Paul Cezanne, “House of Pere Lacroix” 1873 – Courtesy National Gallery of Art, Washington
There, in all her glorious dark hair, stood Pila d’Arezzo. August lost his voice. The two men looked at each other, one sick from guilt, the other sick from love.
“Hallo, Jackson.” She waved at the barkeeper. “Can I get a beer?”
Eduardo whispered, “What’s she doing here? I never seen her come in here before!”
“Me neither.” August moved to the other side of the booth for a better look.
Pila looked around the room, caught August’s eye and smiled. His throat went dry, but he managed to smile back at her. She thanked Jackson, picked up her mug and walked toward them. August looked swiftly around the room, noticing the lack of patrons.
“Hallo, Eduardo. What’s your friend’s name?”
Eduardo stuttered, “Hallo, Pila. This is August. August, this is Pila.” He looked at August with wide eyes and a slight shake of his head.
August caught Eduardo’s meaning and put a radiant smile on his face. “Won’t you join us?” He slid closer to the wall and she sat down next to him. He could smell her perfume.
She studied him a moment. “Don’t you walk the path every day?”
August’s eyebrows shot up. “Uh, yes I do. I, uh, like to get my exercise.” She’s noticed me.
She nodded. “Yes, that’s good. Say, have either of you seen anyone messing with my garden?”
“That’s an interesting question, why do you ask?” said August.
“Today someone was digging again. I know you do our gardening, Eduardo, but this was on the north side where you don’t work. Bitzy, mi amor perro, found it and almost fell in! I’d hate to have to put up a fence, but I can’t have my baby getting injured. This was the last straw for my parents and they want to put up the fence. I told them I’d come to the village and see what I could find out.”
August looked pointedly at Eduardo. Eduardo shrugged and said nothing.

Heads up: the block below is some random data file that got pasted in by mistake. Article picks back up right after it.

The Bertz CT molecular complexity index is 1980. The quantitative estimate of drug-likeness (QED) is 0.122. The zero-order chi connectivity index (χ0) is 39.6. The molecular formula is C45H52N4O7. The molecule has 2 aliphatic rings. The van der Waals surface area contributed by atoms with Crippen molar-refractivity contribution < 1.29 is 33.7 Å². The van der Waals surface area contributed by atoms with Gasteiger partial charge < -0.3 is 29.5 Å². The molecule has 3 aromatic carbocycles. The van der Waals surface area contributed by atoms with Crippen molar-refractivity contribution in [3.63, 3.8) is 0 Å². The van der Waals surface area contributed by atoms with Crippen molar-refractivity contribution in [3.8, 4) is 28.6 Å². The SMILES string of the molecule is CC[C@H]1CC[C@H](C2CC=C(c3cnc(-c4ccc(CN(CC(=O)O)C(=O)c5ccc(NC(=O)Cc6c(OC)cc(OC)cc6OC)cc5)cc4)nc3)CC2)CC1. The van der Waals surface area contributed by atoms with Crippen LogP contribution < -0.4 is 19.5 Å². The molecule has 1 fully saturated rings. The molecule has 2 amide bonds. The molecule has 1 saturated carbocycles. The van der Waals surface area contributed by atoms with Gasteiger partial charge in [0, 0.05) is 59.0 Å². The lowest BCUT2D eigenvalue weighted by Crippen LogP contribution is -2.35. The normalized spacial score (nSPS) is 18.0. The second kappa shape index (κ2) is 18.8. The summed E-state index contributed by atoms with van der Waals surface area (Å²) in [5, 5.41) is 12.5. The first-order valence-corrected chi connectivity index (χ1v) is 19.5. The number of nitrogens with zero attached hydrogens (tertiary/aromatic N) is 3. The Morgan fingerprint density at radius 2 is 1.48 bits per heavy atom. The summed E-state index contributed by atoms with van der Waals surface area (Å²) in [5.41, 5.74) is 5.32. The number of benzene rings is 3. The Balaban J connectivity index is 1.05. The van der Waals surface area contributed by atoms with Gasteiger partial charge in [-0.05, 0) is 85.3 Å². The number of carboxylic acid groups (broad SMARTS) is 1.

She continued. “I don’t know what else to do. We may have to put up the fence, but I’d hate it if you couldn’t walk the path, August.” She looked at him with doe eyes.
Eduardo let out a big sigh. “Oh, okay. It was me. Some guy from the city paid me fifty dollars to get this flower for him.” He held the flower out to Pila. She stared blankly at it.
“Have you been the one cutting our flowers, Eduardo?”
“No, but I know who’s doing it. That guy hired a couple other guys to get this flower before he asked me. They didn’t know what they were doing and kept bringing him the wrong flowers.”
Pila just stared at Eduardo. She didn’t say anything.
“I’m sorry, Ma’am. I can give you the fifty dollars.” He looked sheepish. “Please don’t call the police.” His head hung low.
She looked at August. He shrugged a shoulder.
“Do you think this is done, Eduardo?”
“I don’t know, Ma’am. If the guy doesn’t get the flower, he may come back.”
She didn’t say anything for a moment and then, “I’ll tell you what. If you help me catch him, I won’t tell the police you took it first. Just plant it back where you found it and then call him and tell him you’ve changed your mind, but that if he wants it, he can get it himself. Tell him we will be gone this evening. I’ll call the police and they can wait for him.”
“August, will you walk back with me?” August nodded. They stood up, said goodbye to Eduardo, waved at Jackson and left the bar.
“So…” began Pila. “How do you like the pond?”
August felt his face flush. “It’s lovely. The scenery around it is so pretty this time of year.”
“I’m not usually forward, but do you think you’d like to have a coffee with me some time?”
Butterflies erupted in August’s stomach. “Yes. Yes, I’d like that very much.”